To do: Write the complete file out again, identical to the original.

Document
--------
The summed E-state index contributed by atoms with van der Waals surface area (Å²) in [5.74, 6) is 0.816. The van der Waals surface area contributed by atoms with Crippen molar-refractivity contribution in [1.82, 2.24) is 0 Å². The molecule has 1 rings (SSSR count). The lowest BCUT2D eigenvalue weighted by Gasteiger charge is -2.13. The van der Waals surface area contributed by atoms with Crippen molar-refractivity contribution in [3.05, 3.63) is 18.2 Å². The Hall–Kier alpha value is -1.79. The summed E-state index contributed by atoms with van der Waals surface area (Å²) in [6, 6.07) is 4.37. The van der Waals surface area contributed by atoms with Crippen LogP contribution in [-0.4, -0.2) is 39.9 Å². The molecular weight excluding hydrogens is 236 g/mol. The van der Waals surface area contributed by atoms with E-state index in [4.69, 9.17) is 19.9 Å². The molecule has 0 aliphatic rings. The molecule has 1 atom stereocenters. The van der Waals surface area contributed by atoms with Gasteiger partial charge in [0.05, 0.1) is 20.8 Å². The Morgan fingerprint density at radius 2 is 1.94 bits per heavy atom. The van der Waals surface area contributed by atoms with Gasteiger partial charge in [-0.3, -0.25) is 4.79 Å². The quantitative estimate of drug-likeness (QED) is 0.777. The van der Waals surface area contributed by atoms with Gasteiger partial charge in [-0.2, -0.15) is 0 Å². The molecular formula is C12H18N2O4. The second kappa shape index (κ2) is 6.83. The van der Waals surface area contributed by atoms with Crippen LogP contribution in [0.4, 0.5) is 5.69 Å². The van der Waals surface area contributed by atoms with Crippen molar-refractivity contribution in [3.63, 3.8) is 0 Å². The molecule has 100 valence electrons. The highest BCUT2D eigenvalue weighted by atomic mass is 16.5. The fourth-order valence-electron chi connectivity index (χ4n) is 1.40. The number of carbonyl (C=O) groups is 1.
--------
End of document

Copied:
The summed E-state index contributed by atoms with van der Waals surface area (Å²) in [5.74, 6) is 0.816. The van der Waals surface area contributed by atoms with Crippen molar-refractivity contribution in [1.82, 2.24) is 0 Å². The molecule has 1 rings (SSSR count). The lowest BCUT2D eigenvalue weighted by Gasteiger charge is -2.13. The van der Waals surface area contributed by atoms with Crippen molar-refractivity contribution in [3.05, 3.63) is 18.2 Å². The Hall–Kier alpha value is -1.79. The summed E-state index contributed by atoms with van der Waals surface area (Å²) in [6, 6.07) is 4.37. The van der Waals surface area contributed by atoms with Crippen LogP contribution in [-0.4, -0.2) is 39.9 Å². The molecular weight excluding hydrogens is 236 g/mol. The van der Waals surface area contributed by atoms with E-state index in [4.69, 9.17) is 19.9 Å². The molecule has 0 aliphatic rings. The molecule has 1 atom stereocenters. The van der Waals surface area contributed by atoms with Gasteiger partial charge in [0.05, 0.1) is 20.8 Å². The Morgan fingerprint density at radius 2 is 1.94 bits per heavy atom. The van der Waals surface area contributed by atoms with Gasteiger partial charge in [-0.3, -0.25) is 4.79 Å². The quantitative estimate of drug-likeness (QED) is 0.777. The van der Waals surface area contributed by atoms with Gasteiger partial charge in [-0.2, -0.15) is 0 Å². The molecular formula is C12H18N2O4. The second kappa shape index (κ2) is 6.83. The van der Waals surface area contributed by atoms with Crippen LogP contribution in [0.4, 0.5) is 5.69 Å². The van der Waals surface area contributed by atoms with Crippen molar-refractivity contribution in [3.63, 3.8) is 0 Å². The molecule has 100 valence electrons. The highest BCUT2D eigenvalue weighted by atomic mass is 16.5. The fourth-order valence-electron chi connectivity index (χ4n) is 1.40. The number of carbonyl (C=O) groups is 1.